3 Keys to Unlock Deeper Intimacy
Updated: Apr 9, 2021
Learn how to create an unbreakable bond by unlocking intimacy within your relationship.
Has anyone ever articulated their feelings in such a way that it inspired you to deepen your capacity for connection?
A friend of mine is able to paint a picture of his internal world with such clarity that it allows me to attune to his reality. I developed a desire to express myself in this way because I've rarely felt understood.
How could I possibly feel understood when I didn't even know how I felt?
The deepest form of intimacy isn't found beneath the sheets between two lovers. Intimacy is what you embody after you take off your mask, in-order to be fully seen by another (intimacy = in-to-me-u-see)
Intimacy is learning how to authentically communicate your internal experience, pleasant or unpleasant, without the fear of being rejected.
Most of us are unaware of triggers that cause us to temporarily shut down emotionally. If we shut down emotionally due to an unconscious reaction to an external circumstance we destroy all possibility for connection.
Experiences during our childhood shaped our current belief system. The structure of the subconscious mind is built upon these beliefs and form our unique individual perceptions.
Our perception creates our experience of reality. Almost all of our decisions are involuntarily made by the subconscious.
There are two unconscious fears controlling our thoughts, emotions, and decisions.
1. I am not enough
2. I won't be loved
The belief that we are not enough causes us to hide behind internal walls attempting to avoid expressing our deepest truths. Walls are boundaries that represent the fear of being unworthy of love.
If we believe in our worthiness we wouldn't revert to illusionary controlling behaviors in hopes of avoiding rejection thus causing a denial of our own sense of self.
Underneath all of our pretending we will find hurt, disappointment, and shame.
These fears cause hardships within relationships. Identifying our core beliefs can be difficult because we dress them up as external situations and blame the experience rather than our belief that beckoned it into our reality.
It's impossible to identify something outside of our awareness. Imagine searching a crowed picture for Waldo without knowing he's wearing a red and white stripped outfit.
Do you know what will happen if life calls us to expand but we choose to remain safe? We will continue to repeat the experience until we let go of our pain and allow our healing to contribute to the evolution of humanity.
We must transcend fear to experience true intimacy by courageously choosing to be vulnerable.
I had the equation backwards. I thought once I felt courageous my fear would disappear and I'd take action. The ability to be courageous is choosing to take action despite how we feel or what we think will happen.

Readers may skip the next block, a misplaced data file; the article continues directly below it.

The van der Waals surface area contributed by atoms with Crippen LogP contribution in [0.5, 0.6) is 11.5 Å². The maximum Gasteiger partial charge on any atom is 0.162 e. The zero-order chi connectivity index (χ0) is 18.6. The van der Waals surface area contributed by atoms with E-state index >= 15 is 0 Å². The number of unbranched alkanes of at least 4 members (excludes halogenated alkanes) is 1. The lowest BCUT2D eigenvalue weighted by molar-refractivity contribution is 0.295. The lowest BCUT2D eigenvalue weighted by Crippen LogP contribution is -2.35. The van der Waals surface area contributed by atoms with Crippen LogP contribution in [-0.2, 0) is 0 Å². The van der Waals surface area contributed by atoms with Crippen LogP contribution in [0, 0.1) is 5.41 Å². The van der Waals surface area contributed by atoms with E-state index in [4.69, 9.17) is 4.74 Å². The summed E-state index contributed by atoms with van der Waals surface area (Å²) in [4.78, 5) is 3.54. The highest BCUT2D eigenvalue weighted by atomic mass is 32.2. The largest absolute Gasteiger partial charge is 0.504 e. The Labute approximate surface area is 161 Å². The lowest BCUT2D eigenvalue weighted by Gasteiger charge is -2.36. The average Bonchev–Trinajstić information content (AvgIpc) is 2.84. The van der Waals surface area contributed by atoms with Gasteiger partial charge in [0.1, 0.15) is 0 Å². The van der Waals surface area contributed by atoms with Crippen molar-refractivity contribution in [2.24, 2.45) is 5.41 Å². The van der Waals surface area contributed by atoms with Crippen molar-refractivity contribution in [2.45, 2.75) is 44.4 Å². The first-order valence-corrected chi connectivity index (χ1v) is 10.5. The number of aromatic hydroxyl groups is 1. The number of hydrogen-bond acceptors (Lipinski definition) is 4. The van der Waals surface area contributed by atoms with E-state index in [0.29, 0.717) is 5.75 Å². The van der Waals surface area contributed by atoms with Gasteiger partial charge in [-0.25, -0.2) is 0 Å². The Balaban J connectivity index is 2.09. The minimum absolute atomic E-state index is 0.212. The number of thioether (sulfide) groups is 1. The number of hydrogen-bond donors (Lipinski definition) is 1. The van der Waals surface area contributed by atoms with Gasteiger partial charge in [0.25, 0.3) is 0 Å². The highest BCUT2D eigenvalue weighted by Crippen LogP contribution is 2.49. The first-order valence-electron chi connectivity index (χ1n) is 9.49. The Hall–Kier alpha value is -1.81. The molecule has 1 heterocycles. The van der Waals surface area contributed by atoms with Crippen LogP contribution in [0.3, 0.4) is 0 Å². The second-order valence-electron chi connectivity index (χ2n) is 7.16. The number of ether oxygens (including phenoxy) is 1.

When we take action the terrifying mountain crumbles into a dusty road behind us as we awaken to the truth of who we are and allow our hearts to lead the way.
The reason most people are terrified to take action is their attachment to the outcome.
Vulnerability is defined as uncertainty, risk, and emotional exposure by Brene Brown in her book, Daring Greatly:How the Courage to Be Vulnerable Transforms the Way We Live, Love, Parent, and Lead.
Uncertainty can destroy fulfillment within a relationship because the fear of rejection causes people to deny their internal reality in order to not lose love from another.
Tony Robbins says, “the quality of your life is directly related to how much uncertainty you can comfortably handle.”
How do we experience the depths of intimacy if our subconscious mind is always seeking to make us feel safe?
While it may seem impossible, there is a path to creating deeper connections within your relationships. Choosing to do the right thing after doing it wrong for so long, will feel wrong. This is how you'll know you're heading towards growth.
The 3 Keys to Creating Deeper Intimacy
The 3 keys to intimacy is willingness, awareness, and transparency.
“Our willingness to own and engage with our vulnerability determines the depth of our courage and clarity of our purpose. The level to which we protect ourselves from being vulnerable is a measure of our fear and disconnection.” - Brene Brown.
If we want to create something new within our life we have to give ourself permission to head into a new direction. We must be willing to expand our awareness to include truths outside of what we want to be true.
If we don't, we can easily step into denial. Denial includes minimizing impact, forgetting it, excusing it, or rationalizing it.